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FSF adds Hyperbola GNU/Linux-libre to list of endorsed GNU/Linux distributions

Gio, 06/12/2018 - 22:15

The FSF's list showcases GNU/Linux operating system distributions whose developers have made a commitment to follow its Guidelines for Free System Distributions. Each one includes and endorses exclusively free "as in freedom" software.

After a thorough vetting process, the FSF concluded that Hyperbola, a long-term support simplicity-focused distribution based on Arch GNU/Linux, meets these criteria.

"In a world where proprietary operating systems continually up the ante in terms of the abuse they heap on their users, adding another distribution to the list of fully free systems is a welcome development. Hyperbola represents another safe home for users looking for complete control over their own computing," said John Sullivan, FSF's executive director.

"Hyperbola is a fully free distribution based on Arch snapshots and Debian development without nonfree software, documentation, or any type of support for the installation or execution of nonfree software. Unlike Arch, which is a rolling release distribution, Hyperbola is a long-term one focused on stability and security inspired from Debian and Devuan," said André Silva, Hyperbola co-founder and developer.

FSF's licensing and compliance manager, Donald Robertson, added, "It was a pleasure working with the team behind Hyperbola throughout this process. They really go above and beyond in terms of looking out for the rights of their users. "

Hyperbola joins a growing list of distributions that users can trust. More information about Hyperbola, and how volunteers can get involved, is available at https://www.hyperbola.info/.

About the Free Software Foundation

The Free Software Foundation, founded in 1985, is dedicated to promoting computer users' right to run, edit, share, and contribute to computer programs. The FSF promotes the development and use of free (as in freedom) software -- particularly the GNU operating system and its GNU/Linux variants -- and free documentation for free software. The FSF also helps to spread awareness of the ethical and political issues of freedom in the use of software, and its Web sites, located at https://fsf.org and https://gnu.org, are an important source of information about GNU/Linux. Donations to support the FSF's work can be made at https://donate.fsf.org. Its headquarters are in Boston, MA, USA.

More information about the FSF, as well as important information for journalists and publishers, is at https://www.fsf.org/press.

About the GNU Operating System and Linux

Richard Stallman announced in September 1983 the plan to develop a free software Unix-like operating system called GNU. GNU is the only operating system developed specifically for the sake of users' freedom. See https://www.gnu.org/gnu/the-gnu-project.html.

In 1992, the essential components of GNU were complete, except for one, the kernel. When in 1992 the kernel Linux was re-released under the GNU GPL, making it free software, the combination of GNU and Linux formed a complete free operating system, which made it possible for the first time to run a PC without nonfree software. This combination is the GNU/Linux system. For more explanation, see https://www.gnu.org/gnu/gnu-linux-faq.html.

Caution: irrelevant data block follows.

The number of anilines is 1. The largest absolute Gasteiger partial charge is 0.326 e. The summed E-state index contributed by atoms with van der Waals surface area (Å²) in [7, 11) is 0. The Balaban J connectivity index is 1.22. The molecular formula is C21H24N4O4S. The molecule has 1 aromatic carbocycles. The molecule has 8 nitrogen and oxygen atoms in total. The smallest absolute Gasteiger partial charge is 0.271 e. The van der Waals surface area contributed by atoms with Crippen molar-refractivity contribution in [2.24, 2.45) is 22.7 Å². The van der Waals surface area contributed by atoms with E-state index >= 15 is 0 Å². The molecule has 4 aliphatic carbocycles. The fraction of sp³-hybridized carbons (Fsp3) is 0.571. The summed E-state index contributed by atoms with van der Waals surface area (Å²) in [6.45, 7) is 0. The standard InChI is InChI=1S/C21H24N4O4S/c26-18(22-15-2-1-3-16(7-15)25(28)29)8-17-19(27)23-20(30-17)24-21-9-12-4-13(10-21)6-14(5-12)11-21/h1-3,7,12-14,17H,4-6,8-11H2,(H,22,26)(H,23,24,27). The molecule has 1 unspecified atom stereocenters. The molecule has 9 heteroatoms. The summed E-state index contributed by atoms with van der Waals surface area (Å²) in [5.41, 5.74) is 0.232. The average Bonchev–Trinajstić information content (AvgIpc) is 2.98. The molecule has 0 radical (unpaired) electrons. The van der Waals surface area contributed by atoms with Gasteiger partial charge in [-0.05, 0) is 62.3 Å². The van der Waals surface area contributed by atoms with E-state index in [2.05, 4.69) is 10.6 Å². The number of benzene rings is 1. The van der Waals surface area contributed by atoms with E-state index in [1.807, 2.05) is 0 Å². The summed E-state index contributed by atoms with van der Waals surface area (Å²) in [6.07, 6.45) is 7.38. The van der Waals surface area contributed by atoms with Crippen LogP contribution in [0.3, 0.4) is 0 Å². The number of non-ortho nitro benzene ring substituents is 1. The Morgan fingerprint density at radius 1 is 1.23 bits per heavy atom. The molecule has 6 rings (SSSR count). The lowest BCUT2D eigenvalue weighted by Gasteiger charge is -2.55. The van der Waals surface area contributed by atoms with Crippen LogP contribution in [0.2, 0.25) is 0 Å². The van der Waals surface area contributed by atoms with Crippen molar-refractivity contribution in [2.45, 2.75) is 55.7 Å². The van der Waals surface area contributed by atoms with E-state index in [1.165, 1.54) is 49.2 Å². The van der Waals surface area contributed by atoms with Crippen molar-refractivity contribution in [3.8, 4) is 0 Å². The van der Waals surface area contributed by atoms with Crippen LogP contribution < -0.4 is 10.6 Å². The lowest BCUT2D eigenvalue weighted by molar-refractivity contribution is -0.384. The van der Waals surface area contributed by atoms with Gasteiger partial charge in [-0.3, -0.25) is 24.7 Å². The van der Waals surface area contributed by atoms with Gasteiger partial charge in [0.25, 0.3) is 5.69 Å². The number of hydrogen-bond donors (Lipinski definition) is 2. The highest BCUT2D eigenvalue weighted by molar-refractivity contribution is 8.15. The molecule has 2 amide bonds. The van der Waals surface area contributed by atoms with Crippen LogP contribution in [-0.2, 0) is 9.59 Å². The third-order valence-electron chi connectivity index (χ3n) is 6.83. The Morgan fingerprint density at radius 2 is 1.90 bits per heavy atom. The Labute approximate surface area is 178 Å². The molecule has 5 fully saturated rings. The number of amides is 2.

Media Contacts

Donald Robertson, III
Licensing & Compliance Manager
Free Software Foundation
+1 (617) 542 5942
licensing@fsf.org

Hyperbola GNU/Linux-libre logo, Copyright 2017-2018 Hyperbola Project released under the CC-BY-SA 4.0 license.

Free Software Foundation receives $1 million from Handshake

Mon, 03/12/2018 - 19:06

BOSTON, Massachusetts, USA -- Monday, December 3rd, 2018 -- The Free Software Foundation (FSF) announced it has received several earmarked charitable donations from Handshake, an organization developing an experimental peer-to-peer root domain naming system, totaling $1 million. These gifts will support the FSF's organizational capacity, including its advocacy, education, and licensing initiatives, as well as specific projects fiscally sponsored by the FSF.

John Sullivan, FSF's executive director, said, "Building on the $1 million Bitcoin gift from the Pineapple Fund earlier this year, and our record high number of individual associate members, it is clear that software freedom is more important than ever to the world. We are now at a pivotal moment in our history, on the cusp of making free software the 'kitchen table issue' it must be. Thanks to Handshake and our members, the Free Software Foundation looks forward to scaling to the next level of free software activism, development, and community."

Rob Myers of Handshake said, "The FSF is a worldwide leader in the fight to protect the rights of all computer users through its support for the production of free software, including the GNU operating system and its campaigns to raise awareness such as Defective by Design. Handshake is proud to be able to support the FSF in its important work to secure our freedom."

These significant contributions from Handshake will fuel the FSF's efforts with activists, developers, and lawyers around the world. They include:

  • $400,000 for the FSF's organizational capacity, publications, licensing, and activist initiatives;

  • $200,000 for Replicant, the fully free mobile operating system based on Android;

  • $100,000 for GNU Guix and GuixSD, a package manager supporting transactional upgrades and roll-backs, unprivileged package management, per-user profiles, and more, as well as a distribution of the GNU operating system using that package manager;

  • $100,000 for GNU Octave, a high-level language, primarily intended for numerical computations;

  • $100,000 to help the GNU Project address important threats like nonfree JavaScript; and

  • $100,000 for the GNU Toolchain, which provides the foundational software components of the GNU/Linux system and the Internet.